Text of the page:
Tim Bourret: The man who isn't a myth but is certainly a legend
|Saturday, January 27, 2018, 8:01 AM- -|
I don’t have a say in the matter, but Clemson’s Tim Bourret belongs in the Ring of Honor alongside other Tiger greats.
The longtime Clemson Football Communications Director announced Friday that he will retire from the position on July 1, 2018. Bourret began his Clemson career as an assistant sports information director under Bob Bradley on September 1, 1978.
A native of West Hartford, Conn, and a graduate of his beloved Notre Dame, Bourret was inducted into the CoSIDA Hall of Fame last summer. Under his direction, the Clemson Sports Information Department has been honored with a “Super Eleven” Award by the Football Writers Association of America four times in the last eight years.
Since the announcement, platitudes have rolled in praising his accomplishments, his work ethic, and his encyclopedic mind, and each one shows the amount of respect he has garnered over the years. Everybody from writers to big-time broadcasters to coaches to former players had something to say about Bourret and his time in the business, but they don’t even begin to tell the story. As I told Nikki Friday evening, Tim is the man who isn’t a myth but is a legend.
The first time I met Tim, I was what was called a “cub reporter” at the Greenville News, and the date was September 19, 1987. I worked on the agate pages and answered the phones, and I was in the office early that Saturday when another legend, News columnist Dan Foster, threw me a press credential and asked if I wanted to see Clemson play Georgia in Death Valley.
Of course I did, and on the way to the Memorial Stadium press box, Foster filled me in on the personalities I would meet and gave me instructions on how to act. He introduced me to yet another legend, former SID Bob Bradley, and a few minutes in (eyes wide with excitement), I was introduced to Tim Bourret.
I was scared to death. This was heady stuff for a kid just out of high school, and while most of the people I met that day dismissed me out of hand, Tim made me feel welcome, and I found a seat by the fourth legend of the day, former coach Frank Howard.
On the way back to Greenville, however, I told Foster that I was most impressed with Bourret, mostly because he treated a young, aspiring writer as an adult and a professional. It was a lesson I’ve carried with me my entire career – treat everybody the same and treat everybody with respect. I doubt Tim remembers that day, despite his prolific memory, but that one afternoon shaped the writer I was to become.
I covered Clemson off and on over the years and our paths would cross, but it wasn’t until TigerNet hired me full-time in 2008 that I really got to know Tim. And, to be honest, I thought he hated me. After a certain amount of time, I confided to a veteran writer that I just couldn’t quite crack the code that was Tim Bourret, and he laughed and told me to be patient. His message was simple – respect is earned, not given.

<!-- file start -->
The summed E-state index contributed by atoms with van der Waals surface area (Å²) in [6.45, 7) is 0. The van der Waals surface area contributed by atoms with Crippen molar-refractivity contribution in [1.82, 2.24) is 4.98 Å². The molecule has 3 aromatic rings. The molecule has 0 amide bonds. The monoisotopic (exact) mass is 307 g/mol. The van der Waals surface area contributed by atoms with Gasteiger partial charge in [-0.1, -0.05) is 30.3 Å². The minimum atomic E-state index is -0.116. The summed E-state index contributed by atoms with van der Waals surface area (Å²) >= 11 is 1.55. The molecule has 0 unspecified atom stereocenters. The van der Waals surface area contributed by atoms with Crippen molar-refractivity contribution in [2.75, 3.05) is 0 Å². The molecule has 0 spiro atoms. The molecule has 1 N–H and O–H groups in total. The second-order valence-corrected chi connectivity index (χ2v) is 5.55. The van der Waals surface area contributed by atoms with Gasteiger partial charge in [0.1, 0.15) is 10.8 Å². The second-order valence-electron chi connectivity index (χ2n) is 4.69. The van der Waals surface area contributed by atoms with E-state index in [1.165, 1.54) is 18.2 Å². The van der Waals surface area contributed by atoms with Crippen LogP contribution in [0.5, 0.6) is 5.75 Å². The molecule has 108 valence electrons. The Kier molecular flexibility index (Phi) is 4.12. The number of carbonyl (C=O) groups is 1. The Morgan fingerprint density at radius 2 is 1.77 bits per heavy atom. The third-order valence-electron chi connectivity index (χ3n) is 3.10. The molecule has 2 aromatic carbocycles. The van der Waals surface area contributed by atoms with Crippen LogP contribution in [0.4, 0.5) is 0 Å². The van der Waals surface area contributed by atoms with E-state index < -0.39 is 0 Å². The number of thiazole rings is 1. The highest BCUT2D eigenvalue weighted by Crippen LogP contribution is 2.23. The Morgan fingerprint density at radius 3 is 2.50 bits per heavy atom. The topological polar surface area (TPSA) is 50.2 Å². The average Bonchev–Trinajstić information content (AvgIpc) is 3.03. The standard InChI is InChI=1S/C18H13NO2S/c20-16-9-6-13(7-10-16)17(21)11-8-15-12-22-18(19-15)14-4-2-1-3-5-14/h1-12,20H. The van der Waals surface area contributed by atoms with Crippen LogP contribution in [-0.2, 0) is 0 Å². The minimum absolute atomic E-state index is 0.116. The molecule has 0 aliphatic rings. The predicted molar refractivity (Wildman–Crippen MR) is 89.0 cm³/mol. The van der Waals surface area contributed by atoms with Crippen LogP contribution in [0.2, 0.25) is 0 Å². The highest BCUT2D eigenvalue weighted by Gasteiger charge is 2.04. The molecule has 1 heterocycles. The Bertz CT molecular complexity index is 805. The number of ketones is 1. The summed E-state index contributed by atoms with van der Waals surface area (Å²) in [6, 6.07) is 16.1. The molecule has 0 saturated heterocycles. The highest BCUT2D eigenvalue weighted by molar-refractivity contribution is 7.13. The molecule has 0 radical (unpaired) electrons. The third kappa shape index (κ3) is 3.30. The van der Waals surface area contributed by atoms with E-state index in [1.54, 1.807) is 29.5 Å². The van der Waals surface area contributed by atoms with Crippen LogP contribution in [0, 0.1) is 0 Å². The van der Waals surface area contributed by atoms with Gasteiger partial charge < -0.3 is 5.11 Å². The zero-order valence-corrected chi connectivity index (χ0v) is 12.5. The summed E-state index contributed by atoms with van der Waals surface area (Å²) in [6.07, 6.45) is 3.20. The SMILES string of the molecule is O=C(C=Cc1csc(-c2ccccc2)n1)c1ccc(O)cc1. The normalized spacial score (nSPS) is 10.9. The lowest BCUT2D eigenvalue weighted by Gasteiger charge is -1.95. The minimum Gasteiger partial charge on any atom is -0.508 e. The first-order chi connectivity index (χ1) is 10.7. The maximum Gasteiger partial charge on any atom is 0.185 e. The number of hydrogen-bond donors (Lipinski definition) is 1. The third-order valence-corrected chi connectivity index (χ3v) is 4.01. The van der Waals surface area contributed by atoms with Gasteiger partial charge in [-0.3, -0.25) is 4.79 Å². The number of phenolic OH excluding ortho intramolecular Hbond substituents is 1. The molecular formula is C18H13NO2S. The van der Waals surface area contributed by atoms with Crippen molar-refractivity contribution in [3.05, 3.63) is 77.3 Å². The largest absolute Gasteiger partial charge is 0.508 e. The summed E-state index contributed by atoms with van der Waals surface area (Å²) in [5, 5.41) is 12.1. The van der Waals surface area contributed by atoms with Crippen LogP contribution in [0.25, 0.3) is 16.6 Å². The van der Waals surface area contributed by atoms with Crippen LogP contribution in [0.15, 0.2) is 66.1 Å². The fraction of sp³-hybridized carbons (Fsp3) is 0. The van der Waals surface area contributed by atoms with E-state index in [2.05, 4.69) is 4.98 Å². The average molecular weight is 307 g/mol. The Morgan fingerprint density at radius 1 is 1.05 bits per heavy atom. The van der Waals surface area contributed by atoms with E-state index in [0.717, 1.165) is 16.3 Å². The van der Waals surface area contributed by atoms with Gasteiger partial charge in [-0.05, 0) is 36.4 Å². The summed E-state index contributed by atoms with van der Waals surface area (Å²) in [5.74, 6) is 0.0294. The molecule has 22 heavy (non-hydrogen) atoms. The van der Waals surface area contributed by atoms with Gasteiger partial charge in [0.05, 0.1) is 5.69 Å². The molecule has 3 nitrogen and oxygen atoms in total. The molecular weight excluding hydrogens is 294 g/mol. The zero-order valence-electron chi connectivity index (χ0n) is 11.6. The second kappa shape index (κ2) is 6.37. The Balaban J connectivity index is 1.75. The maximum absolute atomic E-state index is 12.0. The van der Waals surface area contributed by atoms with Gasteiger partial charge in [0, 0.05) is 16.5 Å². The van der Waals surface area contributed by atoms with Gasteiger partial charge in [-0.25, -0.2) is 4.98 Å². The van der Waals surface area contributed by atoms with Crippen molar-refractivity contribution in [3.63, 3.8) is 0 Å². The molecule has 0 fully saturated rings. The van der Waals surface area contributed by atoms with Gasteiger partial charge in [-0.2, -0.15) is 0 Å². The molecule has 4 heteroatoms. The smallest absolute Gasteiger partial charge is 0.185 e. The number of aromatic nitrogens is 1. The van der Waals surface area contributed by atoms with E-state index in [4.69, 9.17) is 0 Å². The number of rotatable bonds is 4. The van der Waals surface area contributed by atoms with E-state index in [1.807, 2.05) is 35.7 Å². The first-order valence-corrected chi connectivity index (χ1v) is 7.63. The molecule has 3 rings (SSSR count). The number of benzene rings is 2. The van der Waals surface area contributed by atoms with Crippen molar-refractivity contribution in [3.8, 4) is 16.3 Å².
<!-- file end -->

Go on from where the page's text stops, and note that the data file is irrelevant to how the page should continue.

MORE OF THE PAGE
I put my head down and attended every practice and every press conference and every game and worked as hard as I could. One day, just as a football interview started and the media gathered around former quarterback Tajh Boyd, Bourret started the interview session by nodding at me and saying, “David, ask the first question.”
I was beyond thrilled. That simple nod, to me, meant I had arrived. It was a sign of respect from someone that I respected more than anybody in the business, whether it’s a writer or a coach or player or broadcaster. That has been repeated countless times over the past several years (it also means I’m getting old), and I’ve tried to live up to Tim’s expectations of me.
This past summer, Nikki and I made the trip to Notre Dame and we called Tim en route. He gave us several recommendations of what to do and what to see, and when we walked into the Notre Dame bookstore, there were several books Tim has written out front. A salesperson came to ask if we needed help, and I pointed to the book Tim wrote with former Notre Dame coach Digger Phelps and said, “Tim is a friend of mine.” The salesperson smiled and said, “Tim is a legend around here. If he’s really your friend, you’re lucky.”
I do consider Tim a friend, and yes, I am darn lucky. I also know that when he leaves, Clemson will never be the same. He will continue to live in the area, will be involved with the athletic department in a part-time capacity in terms of writing and broadcast assignments, and other special projects. But I am also sure that he will spend more time in South Bend, and I cant blame him.
The only favor I will ask of him is this: Notre Dame has a tradition called Trumpets in the Dome, and when Clemson plays there in 2020 I want to witness with Tim as my guide. Another big football game where I am made to feel special by Tim will make it feel like I’ve come full circle.
And when they put him in the Ring of Honor, I want a front row seat, and I have to thank him for the front row seat he’s given many of us to hundreds of Clemson sporting events over the years.
Congrats, buddy. Go play some golf.